I guess that is true, otherwise biomass would not consume even a fraction more of our CO2 emissions. The greening earth is real, beneficial and man caused. Pretty good for about 0.0001 mole fraction.

May 27, 2020 7:07 pm

Dessler debated Lindzen ( and lost badly.

Reply to  DMA
May 27, 2020 7:27 pm

Yes, Dressler did a terrible job in the several minutes I watched. It was like he didn’t understand the material he was presenting. Lindzen calmly and carefully presented the winning argument.

Chris Hanley
Reply to  DMA
May 27, 2020 10:31 pm

During the debate apropos the tropical troposphere ‘hot spot’, the crux of dangerous CC™, Dessler relied on the Allen & Sherwood paper “Warming maximum in the tropical upper troposphere deduced [sic] from thermal winds” (2008) that Richard Lindzen excoriated (1:18:13).

Reply to  Chris Hanley
May 28, 2020 6:12 am

Yes, the “Allen & Sherwood” paper is my favorite example of scientists not looking at the data and understanding what its telling them, rather its looking for data to support a predefined conclusion.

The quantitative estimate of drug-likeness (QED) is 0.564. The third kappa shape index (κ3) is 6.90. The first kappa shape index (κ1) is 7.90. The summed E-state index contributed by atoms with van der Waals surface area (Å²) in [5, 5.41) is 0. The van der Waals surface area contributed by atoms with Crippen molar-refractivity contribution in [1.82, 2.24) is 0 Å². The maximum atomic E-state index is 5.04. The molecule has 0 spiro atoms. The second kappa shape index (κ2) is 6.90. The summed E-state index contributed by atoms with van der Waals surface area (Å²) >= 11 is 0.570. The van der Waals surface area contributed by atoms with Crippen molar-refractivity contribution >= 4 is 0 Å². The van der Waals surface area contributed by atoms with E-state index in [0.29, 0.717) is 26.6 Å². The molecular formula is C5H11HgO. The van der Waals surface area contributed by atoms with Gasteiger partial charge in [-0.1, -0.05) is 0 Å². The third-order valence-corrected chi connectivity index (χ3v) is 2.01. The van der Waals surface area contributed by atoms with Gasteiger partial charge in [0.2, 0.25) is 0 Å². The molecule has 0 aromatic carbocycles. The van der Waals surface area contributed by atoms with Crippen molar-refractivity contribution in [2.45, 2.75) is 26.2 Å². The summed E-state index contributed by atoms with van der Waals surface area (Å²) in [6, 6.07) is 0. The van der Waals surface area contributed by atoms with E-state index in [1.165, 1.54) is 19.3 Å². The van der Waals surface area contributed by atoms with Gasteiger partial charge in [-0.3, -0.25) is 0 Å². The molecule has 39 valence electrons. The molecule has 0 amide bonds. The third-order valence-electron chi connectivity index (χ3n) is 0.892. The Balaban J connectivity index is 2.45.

Pat from kerbob
Reply to  Chris Hanley
May 28, 2020 8:19 pm

Loved it when Dessler accused Lindzen of being unwilling to consider ALL data, and Lindzen basically said “why would I consider made up data.”

No more peeps from pipsqueak

May 27, 2020 7:07 pm

Dessler stated in a blog discussion that if observations disagreed with models the observations must be wrong. Pseudoscience at its finest!

May 27, 2020 7:31 pm

“… individual actions are not going to lead to the emissions reductions necessary to stabilize the climate.”

Stabilize a coupled nonlinear chaotic system … of which long-term prediction of future climate states is not possible?


Reply to  RicDre